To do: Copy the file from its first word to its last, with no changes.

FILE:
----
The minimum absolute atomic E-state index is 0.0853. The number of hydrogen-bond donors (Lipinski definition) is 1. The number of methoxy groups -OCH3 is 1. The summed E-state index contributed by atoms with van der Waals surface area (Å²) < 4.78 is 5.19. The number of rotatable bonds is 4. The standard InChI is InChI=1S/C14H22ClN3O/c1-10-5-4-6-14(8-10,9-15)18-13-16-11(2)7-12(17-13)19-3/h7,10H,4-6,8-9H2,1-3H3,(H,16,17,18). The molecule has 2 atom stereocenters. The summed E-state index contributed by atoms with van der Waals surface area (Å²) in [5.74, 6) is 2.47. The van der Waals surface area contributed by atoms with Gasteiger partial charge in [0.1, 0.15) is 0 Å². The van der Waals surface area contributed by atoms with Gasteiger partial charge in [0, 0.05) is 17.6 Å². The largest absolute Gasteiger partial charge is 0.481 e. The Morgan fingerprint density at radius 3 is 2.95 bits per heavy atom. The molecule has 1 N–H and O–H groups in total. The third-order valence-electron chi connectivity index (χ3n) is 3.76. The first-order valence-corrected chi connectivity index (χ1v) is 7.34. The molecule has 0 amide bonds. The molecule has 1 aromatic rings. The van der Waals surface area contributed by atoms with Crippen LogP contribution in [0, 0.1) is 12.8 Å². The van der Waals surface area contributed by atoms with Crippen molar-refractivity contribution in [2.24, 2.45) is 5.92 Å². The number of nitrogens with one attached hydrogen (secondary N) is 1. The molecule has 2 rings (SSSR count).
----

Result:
The minimum absolute atomic E-state index is 0.0853. The number of hydrogen-bond donors (Lipinski definition) is 1. The number of methoxy groups -OCH3 is 1. The summed E-state index contributed by atoms with van der Waals surface area (Å²) < 4.78 is 5.19. The number of rotatable bonds is 4. The standard InChI is InChI=1S/C14H22ClN3O/c1-10-5-4-6-14(8-10,9-15)18-13-16-11(2)7-12(17-13)19-3/h7,10H,4-6,8-9H2,1-3H3,(H,16,17,18). The molecule has 2 atom stereocenters. The summed E-state index contributed by atoms with van der Waals surface area (Å²) in [5.74, 6) is 2.47. The van der Waals surface area contributed by atoms with Gasteiger partial charge in [0.1, 0.15) is 0 Å². The van der Waals surface area contributed by atoms with Gasteiger partial charge in [0, 0.05) is 17.6 Å². The largest absolute Gasteiger partial charge is 0.481 e. The Morgan fingerprint density at radius 3 is 2.95 bits per heavy atom. The molecule has 1 N–H and O–H groups in total. The third-order valence-electron chi connectivity index (χ3n) is 3.76. The first-order valence-corrected chi connectivity index (χ1v) is 7.34. The molecule has 0 amide bonds. The molecule has 1 aromatic rings. The van der Waals surface area contributed by atoms with Crippen LogP contribution in [0, 0.1) is 12.8 Å². The van der Waals surface area contributed by atoms with Crippen molar-refractivity contribution in [2.24, 2.45) is 5.92 Å². The number of nitrogens with one attached hydrogen (secondary N) is 1. The molecule has 2 rings (SSSR count).